Unnamed Journal Volume 2, Issue 4 - Page 19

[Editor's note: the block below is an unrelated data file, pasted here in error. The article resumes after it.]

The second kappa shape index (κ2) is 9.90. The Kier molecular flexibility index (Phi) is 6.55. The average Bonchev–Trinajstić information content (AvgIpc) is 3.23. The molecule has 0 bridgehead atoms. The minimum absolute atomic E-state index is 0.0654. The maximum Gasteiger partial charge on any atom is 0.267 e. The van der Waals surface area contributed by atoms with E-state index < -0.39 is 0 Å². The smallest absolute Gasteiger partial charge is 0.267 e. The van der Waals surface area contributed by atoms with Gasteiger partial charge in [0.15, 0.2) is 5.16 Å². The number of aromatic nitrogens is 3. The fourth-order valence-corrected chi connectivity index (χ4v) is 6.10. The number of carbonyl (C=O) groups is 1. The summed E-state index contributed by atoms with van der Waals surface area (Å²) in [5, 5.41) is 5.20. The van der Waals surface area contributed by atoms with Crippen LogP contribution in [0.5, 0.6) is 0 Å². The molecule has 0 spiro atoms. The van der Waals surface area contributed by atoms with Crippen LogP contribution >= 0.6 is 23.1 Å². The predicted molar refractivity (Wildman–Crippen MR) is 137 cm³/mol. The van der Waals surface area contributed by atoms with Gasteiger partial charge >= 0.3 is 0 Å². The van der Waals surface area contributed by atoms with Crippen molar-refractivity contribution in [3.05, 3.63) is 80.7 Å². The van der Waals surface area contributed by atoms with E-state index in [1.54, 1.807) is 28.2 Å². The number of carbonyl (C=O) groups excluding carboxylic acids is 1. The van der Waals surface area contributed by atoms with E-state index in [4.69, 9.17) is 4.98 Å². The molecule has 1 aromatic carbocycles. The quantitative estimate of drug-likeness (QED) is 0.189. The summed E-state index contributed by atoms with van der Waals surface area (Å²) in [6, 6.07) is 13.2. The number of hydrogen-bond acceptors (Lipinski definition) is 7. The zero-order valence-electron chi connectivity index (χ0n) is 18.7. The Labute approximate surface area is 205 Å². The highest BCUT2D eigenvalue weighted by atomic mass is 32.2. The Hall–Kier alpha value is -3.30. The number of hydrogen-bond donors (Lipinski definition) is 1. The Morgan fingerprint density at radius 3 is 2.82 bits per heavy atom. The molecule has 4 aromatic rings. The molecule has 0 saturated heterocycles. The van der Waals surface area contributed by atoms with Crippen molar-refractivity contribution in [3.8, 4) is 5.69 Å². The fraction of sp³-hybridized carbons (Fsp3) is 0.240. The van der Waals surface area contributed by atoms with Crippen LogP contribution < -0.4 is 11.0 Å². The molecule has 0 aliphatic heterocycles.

"Only way to be sure," Lang said. Well, yeah..." Jae said. As they pulled away at impulse speed from the lonely wreck of the pseudo-attack ship that hid a portal to dimensions uncharted, a pair of sonic charges was left attached to it. Lang and Jae, eyes red from sleepiness, watched it drift away. It looked small and helpless in the great vast expanse. Once the Vulture was clear, Lang said "hit it," and Jae flipped the last of three red switches. The sonic charges erupted and cut through the prize and space around it like a pair of expanding saw blades. "We don't get paid now," Jae said. "Wouldn't be right to," Lang said. "I know." *** The Admiralty was not angry. "You did the right thing," said Captain Goretz, a bluff, bullet-headed man who had lost an eye in some legendary early scrap with the buzzdroids. "There's a time to balance opportunity with a healthy respect for the unknown. The truth is, we've been tangling with these creatures a long time, and neither side is growing tired of it yet. Which means we're probably just sniping at each other's edges. So long as we can reproduce attack ships, and they can reproduce droids, neither side is hurting. If we were suddenly to understand them, or us them, things might get catastrophic. So we'll take all you've told us under advisement. It all gets filed away." The Admiralty did take the containment unit of the dust. "Top men and all that cal," said Goretz, with a wry smirk. In appreciation of this find, and as compensation for the loss of an expected prize, the Admiralty authorized a one-time hush-hush payment to Lang and Jae. It was well in excess of what they might have made from the attack ship. Lang did some quick calculating. He could cash out and retire if he wanted. Lang took the money. Jae did not. The Union concurred with that assessment. They politely recommended that both Lang and Jae divest their shares of the Pricey Vulture and conclude their spacing careers. The Union expressed willingness to vote both of them a pension if they would agree to this. Lang took the money. Jae did not. "They recommended," said Jae, as they had a final dinner before going their separate ways. "They didn't insist on it. I'm not ready to hang my spurs up, Skipper. I'm still young. I can still make a real fortune." She had taken a portion of the Admiralty money and her share of the Vulture and bought a first officer's share of the Galaxian, a cruise starship that made tourist runs for core surfers. "It'll be profitable, and quiet," she said, "and I always wanted to do a little core surfing. Sounds like a good way to pass the time when I am done." "Smart," said Lang. "I try."